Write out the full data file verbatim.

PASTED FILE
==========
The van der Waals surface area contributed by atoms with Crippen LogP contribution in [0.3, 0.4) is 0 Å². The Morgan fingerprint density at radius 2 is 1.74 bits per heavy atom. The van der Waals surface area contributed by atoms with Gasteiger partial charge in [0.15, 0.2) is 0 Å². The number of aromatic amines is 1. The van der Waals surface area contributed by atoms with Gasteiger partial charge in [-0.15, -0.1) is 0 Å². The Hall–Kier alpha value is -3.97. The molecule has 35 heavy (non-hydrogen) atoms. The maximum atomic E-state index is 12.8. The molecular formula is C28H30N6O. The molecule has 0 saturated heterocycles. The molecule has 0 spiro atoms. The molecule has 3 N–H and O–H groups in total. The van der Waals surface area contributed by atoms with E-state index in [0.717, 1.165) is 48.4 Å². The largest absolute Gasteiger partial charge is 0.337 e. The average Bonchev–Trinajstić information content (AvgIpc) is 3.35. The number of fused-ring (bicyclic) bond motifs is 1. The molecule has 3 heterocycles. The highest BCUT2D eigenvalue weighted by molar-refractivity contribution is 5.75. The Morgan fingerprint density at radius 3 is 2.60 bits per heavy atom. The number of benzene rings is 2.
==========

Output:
The van der Waals surface area contributed by atoms with Crippen LogP contribution in [0.3, 0.4) is 0 Å². The Morgan fingerprint density at radius 2 is 1.74 bits per heavy atom. The van der Waals surface area contributed by atoms with Gasteiger partial charge in [0.15, 0.2) is 0 Å². The number of aromatic amines is 1. The van der Waals surface area contributed by atoms with Gasteiger partial charge in [-0.15, -0.1) is 0 Å². The Hall–Kier alpha value is -3.97. The molecule has 35 heavy (non-hydrogen) atoms. The maximum atomic E-state index is 12.8. The molecular formula is C28H30N6O. The molecule has 0 saturated heterocycles. The molecule has 0 spiro atoms. The molecule has 3 N–H and O–H groups in total. The van der Waals surface area contributed by atoms with E-state index in [0.717, 1.165) is 48.4 Å². The largest absolute Gasteiger partial charge is 0.337 e. The average Bonchev–Trinajstić information content (AvgIpc) is 3.35. The number of fused-ring (bicyclic) bond motifs is 1. The molecule has 3 heterocycles. The highest BCUT2D eigenvalue weighted by molar-refractivity contribution is 5.75. The Morgan fingerprint density at radius 3 is 2.60 bits per heavy atom. The number of benzene rings is 2.